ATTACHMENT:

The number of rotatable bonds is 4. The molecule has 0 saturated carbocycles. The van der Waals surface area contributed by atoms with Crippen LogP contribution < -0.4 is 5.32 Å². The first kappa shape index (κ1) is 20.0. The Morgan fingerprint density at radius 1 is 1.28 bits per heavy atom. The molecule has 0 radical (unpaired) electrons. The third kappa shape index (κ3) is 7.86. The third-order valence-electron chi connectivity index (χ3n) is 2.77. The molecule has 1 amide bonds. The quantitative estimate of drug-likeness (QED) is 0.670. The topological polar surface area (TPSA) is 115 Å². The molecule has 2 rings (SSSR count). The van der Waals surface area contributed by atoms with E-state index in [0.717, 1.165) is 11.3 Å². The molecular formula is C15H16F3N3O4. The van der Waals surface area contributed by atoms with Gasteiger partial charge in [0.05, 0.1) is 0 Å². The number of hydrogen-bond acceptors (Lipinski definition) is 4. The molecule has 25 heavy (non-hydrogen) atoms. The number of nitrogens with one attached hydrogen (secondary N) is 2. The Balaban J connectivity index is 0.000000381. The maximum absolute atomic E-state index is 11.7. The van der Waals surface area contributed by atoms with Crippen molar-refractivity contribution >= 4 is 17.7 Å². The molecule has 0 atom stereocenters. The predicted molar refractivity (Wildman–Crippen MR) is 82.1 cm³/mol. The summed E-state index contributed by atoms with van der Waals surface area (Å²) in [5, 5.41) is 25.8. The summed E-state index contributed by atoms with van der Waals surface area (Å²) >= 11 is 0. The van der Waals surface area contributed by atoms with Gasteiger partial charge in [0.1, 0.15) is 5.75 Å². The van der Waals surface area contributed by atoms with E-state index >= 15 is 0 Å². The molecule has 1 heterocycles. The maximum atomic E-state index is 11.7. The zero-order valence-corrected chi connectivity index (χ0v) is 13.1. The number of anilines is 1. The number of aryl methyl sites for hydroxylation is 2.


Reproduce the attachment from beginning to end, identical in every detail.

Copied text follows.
The number of rotatable bonds is 4. The molecule has 0 saturated carbocycles. The van der Waals surface area contributed by atoms with Crippen LogP contribution < -0.4 is 5.32 Å². The first kappa shape index (κ1) is 20.0. The Morgan fingerprint density at radius 1 is 1.28 bits per heavy atom. The molecule has 0 radical (unpaired) electrons. The third kappa shape index (κ3) is 7.86. The third-order valence-electron chi connectivity index (χ3n) is 2.77. The molecule has 1 amide bonds. The quantitative estimate of drug-likeness (QED) is 0.670. The topological polar surface area (TPSA) is 115 Å². The molecule has 2 rings (SSSR count). The van der Waals surface area contributed by atoms with E-state index in [0.717, 1.165) is 11.3 Å². The molecular formula is C15H16F3N3O4. The van der Waals surface area contributed by atoms with Gasteiger partial charge in [0.05, 0.1) is 0 Å². The number of hydrogen-bond acceptors (Lipinski definition) is 4. The molecule has 25 heavy (non-hydrogen) atoms. The number of nitrogens with one attached hydrogen (secondary N) is 2. The Balaban J connectivity index is 0.000000381. The maximum absolute atomic E-state index is 11.7. The van der Waals surface area contributed by atoms with Crippen molar-refractivity contribution >= 4 is 17.7 Å². The molecule has 0 atom stereocenters. The predicted molar refractivity (Wildman–Crippen MR) is 82.1 cm³/mol. The summed E-state index contributed by atoms with van der Waals surface area (Å²) in [5, 5.41) is 25.8. The summed E-state index contributed by atoms with van der Waals surface area (Å²) >= 11 is 0. The van der Waals surface area contributed by atoms with Gasteiger partial charge in [0.1, 0.15) is 5.75 Å². The van der Waals surface area contributed by atoms with E-state index >= 15 is 0 Å². The molecule has 1 heterocycles. The maximum atomic E-state index is 11.7. The zero-order valence-corrected chi connectivity index (χ0v) is 13.1. The number of anilines is 1. The number of aryl methyl sites for hydroxylation is 2.